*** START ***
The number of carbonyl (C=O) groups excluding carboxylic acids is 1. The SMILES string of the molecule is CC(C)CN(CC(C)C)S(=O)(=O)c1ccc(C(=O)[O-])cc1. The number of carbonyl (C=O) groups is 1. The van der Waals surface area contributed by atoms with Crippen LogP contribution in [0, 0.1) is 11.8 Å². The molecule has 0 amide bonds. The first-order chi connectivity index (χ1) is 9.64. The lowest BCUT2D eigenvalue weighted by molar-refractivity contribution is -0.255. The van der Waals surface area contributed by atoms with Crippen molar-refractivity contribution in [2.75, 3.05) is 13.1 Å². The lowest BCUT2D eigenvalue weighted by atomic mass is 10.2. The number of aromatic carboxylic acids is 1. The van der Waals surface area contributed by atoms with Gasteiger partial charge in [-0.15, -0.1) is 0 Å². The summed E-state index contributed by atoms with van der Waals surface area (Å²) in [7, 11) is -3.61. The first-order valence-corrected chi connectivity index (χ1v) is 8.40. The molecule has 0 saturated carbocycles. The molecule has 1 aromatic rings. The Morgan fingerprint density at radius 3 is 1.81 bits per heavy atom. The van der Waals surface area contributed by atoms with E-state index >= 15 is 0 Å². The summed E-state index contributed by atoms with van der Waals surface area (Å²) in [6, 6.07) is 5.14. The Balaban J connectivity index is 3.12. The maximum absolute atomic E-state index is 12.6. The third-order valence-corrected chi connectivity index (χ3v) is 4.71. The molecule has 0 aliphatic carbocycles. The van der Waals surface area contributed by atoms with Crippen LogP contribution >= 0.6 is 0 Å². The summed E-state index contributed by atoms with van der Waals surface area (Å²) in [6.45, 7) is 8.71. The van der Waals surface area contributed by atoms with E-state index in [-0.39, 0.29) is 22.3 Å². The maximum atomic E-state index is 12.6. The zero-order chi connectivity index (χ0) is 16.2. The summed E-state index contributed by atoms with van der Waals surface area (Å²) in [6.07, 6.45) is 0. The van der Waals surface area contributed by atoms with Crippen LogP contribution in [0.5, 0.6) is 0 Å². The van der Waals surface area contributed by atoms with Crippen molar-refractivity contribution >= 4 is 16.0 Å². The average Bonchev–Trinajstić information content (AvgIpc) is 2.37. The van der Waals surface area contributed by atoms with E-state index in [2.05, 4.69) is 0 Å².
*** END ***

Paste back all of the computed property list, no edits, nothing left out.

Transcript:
The number of carbonyl (C=O) groups excluding carboxylic acids is 1. The SMILES string of the molecule is CC(C)CN(CC(C)C)S(=O)(=O)c1ccc(C(=O)[O-])cc1. The number of carbonyl (C=O) groups is 1. The van der Waals surface area contributed by atoms with Crippen LogP contribution in [0, 0.1) is 11.8 Å². The molecule has 0 amide bonds. The first-order chi connectivity index (χ1) is 9.64. The lowest BCUT2D eigenvalue weighted by molar-refractivity contribution is -0.255. The van der Waals surface area contributed by atoms with Crippen molar-refractivity contribution in [2.75, 3.05) is 13.1 Å². The lowest BCUT2D eigenvalue weighted by atomic mass is 10.2. The number of aromatic carboxylic acids is 1. The van der Waals surface area contributed by atoms with Gasteiger partial charge in [-0.15, -0.1) is 0 Å². The summed E-state index contributed by atoms with van der Waals surface area (Å²) in [7, 11) is -3.61. The first-order valence-corrected chi connectivity index (χ1v) is 8.40. The molecule has 0 saturated carbocycles. The molecule has 1 aromatic rings. The Morgan fingerprint density at radius 3 is 1.81 bits per heavy atom. The van der Waals surface area contributed by atoms with E-state index >= 15 is 0 Å². The summed E-state index contributed by atoms with van der Waals surface area (Å²) in [6, 6.07) is 5.14. The Balaban J connectivity index is 3.12. The maximum absolute atomic E-state index is 12.6. The third-order valence-corrected chi connectivity index (χ3v) is 4.71. The molecule has 0 aliphatic carbocycles. The van der Waals surface area contributed by atoms with Crippen LogP contribution >= 0.6 is 0 Å². The summed E-state index contributed by atoms with van der Waals surface area (Å²) in [6.45, 7) is 8.71. The van der Waals surface area contributed by atoms with E-state index in [-0.39, 0.29) is 22.3 Å². The maximum atomic E-state index is 12.6. The zero-order chi connectivity index (χ0) is 16.2. The summed E-state index contributed by atoms with van der Waals surface area (Å²) in [6.07, 6.45) is 0. The van der Waals surface area contributed by atoms with Crippen LogP contribution in [0.5, 0.6) is 0 Å². The van der Waals surface area contributed by atoms with Crippen molar-refractivity contribution >= 4 is 16.0 Å². The average Bonchev–Trinajstić information content (AvgIpc) is 2.37. The van der Waals surface area contributed by atoms with E-state index in [2.05, 4.69) is 0 Å².